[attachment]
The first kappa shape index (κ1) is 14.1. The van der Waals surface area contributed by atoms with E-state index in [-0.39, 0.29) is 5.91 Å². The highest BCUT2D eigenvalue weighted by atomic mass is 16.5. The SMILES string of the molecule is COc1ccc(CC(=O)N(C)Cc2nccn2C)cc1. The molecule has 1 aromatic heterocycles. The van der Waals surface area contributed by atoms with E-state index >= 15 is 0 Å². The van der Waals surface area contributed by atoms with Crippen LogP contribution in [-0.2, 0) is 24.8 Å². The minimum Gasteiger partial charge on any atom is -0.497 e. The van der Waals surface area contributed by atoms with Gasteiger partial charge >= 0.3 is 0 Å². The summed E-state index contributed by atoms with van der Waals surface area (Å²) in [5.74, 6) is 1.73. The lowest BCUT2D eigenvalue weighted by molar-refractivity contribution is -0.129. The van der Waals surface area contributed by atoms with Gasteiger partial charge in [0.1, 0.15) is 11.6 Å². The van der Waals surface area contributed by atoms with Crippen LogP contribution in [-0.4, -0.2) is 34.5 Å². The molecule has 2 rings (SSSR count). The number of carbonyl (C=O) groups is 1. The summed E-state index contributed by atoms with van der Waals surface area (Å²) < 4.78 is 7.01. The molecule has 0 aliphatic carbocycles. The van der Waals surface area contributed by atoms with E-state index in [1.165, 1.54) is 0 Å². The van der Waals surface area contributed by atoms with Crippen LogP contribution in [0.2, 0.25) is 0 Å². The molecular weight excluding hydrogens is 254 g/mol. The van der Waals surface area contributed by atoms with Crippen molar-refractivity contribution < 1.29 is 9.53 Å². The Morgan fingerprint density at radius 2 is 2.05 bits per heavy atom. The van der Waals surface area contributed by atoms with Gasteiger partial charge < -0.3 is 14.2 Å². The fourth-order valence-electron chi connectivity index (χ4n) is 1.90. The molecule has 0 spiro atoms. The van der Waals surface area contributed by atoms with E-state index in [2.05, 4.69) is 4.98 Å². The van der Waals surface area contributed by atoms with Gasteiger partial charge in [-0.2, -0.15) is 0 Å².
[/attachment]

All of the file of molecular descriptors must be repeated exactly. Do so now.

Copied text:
The first kappa shape index (κ1) is 14.1. The van der Waals surface area contributed by atoms with E-state index in [-0.39, 0.29) is 5.91 Å². The highest BCUT2D eigenvalue weighted by atomic mass is 16.5. The SMILES string of the molecule is COc1ccc(CC(=O)N(C)Cc2nccn2C)cc1. The molecule has 1 aromatic heterocycles. The van der Waals surface area contributed by atoms with E-state index >= 15 is 0 Å². The van der Waals surface area contributed by atoms with Crippen LogP contribution in [-0.2, 0) is 24.8 Å². The minimum Gasteiger partial charge on any atom is -0.497 e. The van der Waals surface area contributed by atoms with Gasteiger partial charge >= 0.3 is 0 Å². The summed E-state index contributed by atoms with van der Waals surface area (Å²) in [5.74, 6) is 1.73. The lowest BCUT2D eigenvalue weighted by molar-refractivity contribution is -0.129. The van der Waals surface area contributed by atoms with Gasteiger partial charge in [0.1, 0.15) is 11.6 Å². The van der Waals surface area contributed by atoms with Crippen LogP contribution in [-0.4, -0.2) is 34.5 Å². The molecule has 2 rings (SSSR count). The number of carbonyl (C=O) groups is 1. The summed E-state index contributed by atoms with van der Waals surface area (Å²) < 4.78 is 7.01. The molecule has 0 aliphatic carbocycles. The van der Waals surface area contributed by atoms with E-state index in [1.165, 1.54) is 0 Å². The van der Waals surface area contributed by atoms with Crippen LogP contribution in [0.2, 0.25) is 0 Å². The molecular weight excluding hydrogens is 254 g/mol. The van der Waals surface area contributed by atoms with Crippen molar-refractivity contribution < 1.29 is 9.53 Å². The Morgan fingerprint density at radius 2 is 2.05 bits per heavy atom. The van der Waals surface area contributed by atoms with Gasteiger partial charge < -0.3 is 14.2 Å². The fourth-order valence-electron chi connectivity index (χ4n) is 1.90. The molecule has 0 spiro atoms. The van der Waals surface area contributed by atoms with E-state index in [2.05, 4.69) is 4.98 Å². The van der Waals surface area contributed by atoms with Gasteiger partial charge in [-0.2, -0.15) is 0 Å².